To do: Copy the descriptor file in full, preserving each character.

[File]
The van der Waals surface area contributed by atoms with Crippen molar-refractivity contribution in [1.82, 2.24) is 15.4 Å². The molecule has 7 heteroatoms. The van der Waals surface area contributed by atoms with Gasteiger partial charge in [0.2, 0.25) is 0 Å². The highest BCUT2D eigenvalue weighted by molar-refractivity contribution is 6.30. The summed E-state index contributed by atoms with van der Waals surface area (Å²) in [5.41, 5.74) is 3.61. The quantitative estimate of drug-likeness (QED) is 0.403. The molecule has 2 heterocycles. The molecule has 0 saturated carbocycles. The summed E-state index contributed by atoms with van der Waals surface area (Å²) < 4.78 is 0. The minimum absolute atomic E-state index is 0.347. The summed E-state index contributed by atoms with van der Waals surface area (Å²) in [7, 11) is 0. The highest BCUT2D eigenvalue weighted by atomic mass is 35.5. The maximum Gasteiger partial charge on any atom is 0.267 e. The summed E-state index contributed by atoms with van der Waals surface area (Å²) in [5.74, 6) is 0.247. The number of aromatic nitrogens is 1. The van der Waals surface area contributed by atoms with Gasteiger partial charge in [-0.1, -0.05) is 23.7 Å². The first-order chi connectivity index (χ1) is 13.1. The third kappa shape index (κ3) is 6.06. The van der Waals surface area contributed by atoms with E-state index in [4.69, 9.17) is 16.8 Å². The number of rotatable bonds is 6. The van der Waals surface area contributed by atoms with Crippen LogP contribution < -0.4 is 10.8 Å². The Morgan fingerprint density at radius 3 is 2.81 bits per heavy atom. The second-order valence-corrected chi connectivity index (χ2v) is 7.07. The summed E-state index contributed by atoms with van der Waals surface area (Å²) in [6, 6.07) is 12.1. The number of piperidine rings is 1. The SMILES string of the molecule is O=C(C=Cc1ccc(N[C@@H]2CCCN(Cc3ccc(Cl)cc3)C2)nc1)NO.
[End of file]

The van der Waals surface area contributed by atoms with Crippen molar-refractivity contribution in [1.82, 2.24) is 15.4 Å². The molecule has 7 heteroatoms. The van der Waals surface area contributed by atoms with Gasteiger partial charge in [0.2, 0.25) is 0 Å². The highest BCUT2D eigenvalue weighted by molar-refractivity contribution is 6.30. The summed E-state index contributed by atoms with van der Waals surface area (Å²) in [5.41, 5.74) is 3.61. The quantitative estimate of drug-likeness (QED) is 0.403. The molecule has 2 heterocycles. The molecule has 0 saturated carbocycles. The summed E-state index contributed by atoms with van der Waals surface area (Å²) < 4.78 is 0. The minimum absolute atomic E-state index is 0.347. The summed E-state index contributed by atoms with van der Waals surface area (Å²) in [7, 11) is 0. The highest BCUT2D eigenvalue weighted by atomic mass is 35.5. The maximum Gasteiger partial charge on any atom is 0.267 e. The summed E-state index contributed by atoms with van der Waals surface area (Å²) in [5.74, 6) is 0.247. The number of aromatic nitrogens is 1. The van der Waals surface area contributed by atoms with Gasteiger partial charge in [-0.1, -0.05) is 23.7 Å². The first-order chi connectivity index (χ1) is 13.1. The third kappa shape index (κ3) is 6.06. The van der Waals surface area contributed by atoms with E-state index in [4.69, 9.17) is 16.8 Å². The number of rotatable bonds is 6. The van der Waals surface area contributed by atoms with Crippen LogP contribution < -0.4 is 10.8 Å². The Morgan fingerprint density at radius 3 is 2.81 bits per heavy atom. The second-order valence-corrected chi connectivity index (χ2v) is 7.07. The summed E-state index contributed by atoms with van der Waals surface area (Å²) in [6, 6.07) is 12.1. The number of piperidine rings is 1. The SMILES string of the molecule is O=C(C=Cc1ccc(N[C@@H]2CCCN(Cc3ccc(Cl)cc3)C2)nc1)NO.